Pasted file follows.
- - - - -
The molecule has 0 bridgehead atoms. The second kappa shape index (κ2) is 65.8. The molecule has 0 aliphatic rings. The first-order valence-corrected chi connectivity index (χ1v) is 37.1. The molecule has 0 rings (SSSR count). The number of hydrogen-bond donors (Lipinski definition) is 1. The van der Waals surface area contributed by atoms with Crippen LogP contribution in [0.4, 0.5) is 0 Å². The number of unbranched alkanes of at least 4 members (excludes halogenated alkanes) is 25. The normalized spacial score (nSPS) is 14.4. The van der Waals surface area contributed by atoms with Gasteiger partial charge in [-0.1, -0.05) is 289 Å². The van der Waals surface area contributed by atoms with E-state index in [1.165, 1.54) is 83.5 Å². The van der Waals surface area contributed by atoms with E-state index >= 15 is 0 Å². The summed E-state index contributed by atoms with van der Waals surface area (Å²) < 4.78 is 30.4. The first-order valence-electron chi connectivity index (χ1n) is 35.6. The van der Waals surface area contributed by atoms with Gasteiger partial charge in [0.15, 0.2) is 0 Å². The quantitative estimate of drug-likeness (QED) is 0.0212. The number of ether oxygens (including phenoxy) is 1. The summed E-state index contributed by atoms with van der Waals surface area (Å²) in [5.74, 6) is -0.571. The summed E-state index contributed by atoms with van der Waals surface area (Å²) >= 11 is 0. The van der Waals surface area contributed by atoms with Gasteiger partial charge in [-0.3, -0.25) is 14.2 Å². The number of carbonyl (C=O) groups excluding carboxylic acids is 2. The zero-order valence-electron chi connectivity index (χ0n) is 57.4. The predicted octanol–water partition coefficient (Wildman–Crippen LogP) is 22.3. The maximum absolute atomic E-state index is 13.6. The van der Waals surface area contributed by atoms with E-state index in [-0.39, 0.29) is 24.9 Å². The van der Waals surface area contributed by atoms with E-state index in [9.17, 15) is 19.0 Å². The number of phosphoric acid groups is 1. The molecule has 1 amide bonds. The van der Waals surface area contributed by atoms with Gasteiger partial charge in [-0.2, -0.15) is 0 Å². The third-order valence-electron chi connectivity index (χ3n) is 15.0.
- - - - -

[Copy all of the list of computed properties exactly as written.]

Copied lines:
The molecule has 0 bridgehead atoms. The second kappa shape index (κ2) is 65.8. The molecule has 0 aliphatic rings. The first-order valence-corrected chi connectivity index (χ1v) is 37.1. The molecule has 0 rings (SSSR count). The number of hydrogen-bond donors (Lipinski definition) is 1. The van der Waals surface area contributed by atoms with Crippen LogP contribution in [0.4, 0.5) is 0 Å². The number of unbranched alkanes of at least 4 members (excludes halogenated alkanes) is 25. The normalized spacial score (nSPS) is 14.4. The van der Waals surface area contributed by atoms with Gasteiger partial charge in [-0.1, -0.05) is 289 Å². The van der Waals surface area contributed by atoms with E-state index in [1.165, 1.54) is 83.5 Å². The van der Waals surface area contributed by atoms with E-state index >= 15 is 0 Å². The summed E-state index contributed by atoms with van der Waals surface area (Å²) < 4.78 is 30.4. The first-order valence-electron chi connectivity index (χ1n) is 35.6. The van der Waals surface area contributed by atoms with Gasteiger partial charge in [0.15, 0.2) is 0 Å². The quantitative estimate of drug-likeness (QED) is 0.0212. The number of ether oxygens (including phenoxy) is 1. The summed E-state index contributed by atoms with van der Waals surface area (Å²) in [5.74, 6) is -0.571. The summed E-state index contributed by atoms with van der Waals surface area (Å²) >= 11 is 0. The van der Waals surface area contributed by atoms with Gasteiger partial charge in [-0.3, -0.25) is 14.2 Å². The number of carbonyl (C=O) groups excluding carboxylic acids is 2. The zero-order valence-electron chi connectivity index (χ0n) is 57.4. The predicted octanol–water partition coefficient (Wildman–Crippen LogP) is 22.3. The maximum absolute atomic E-state index is 13.6. The van der Waals surface area contributed by atoms with E-state index in [-0.39, 0.29) is 24.9 Å². The van der Waals surface area contributed by atoms with E-state index in [9.17, 15) is 19.0 Å². The number of phosphoric acid groups is 1. The molecule has 1 amide bonds. The van der Waals surface area contributed by atoms with Gasteiger partial charge in [-0.2, -0.15) is 0 Å². The third-order valence-electron chi connectivity index (χ3n) is 15.0.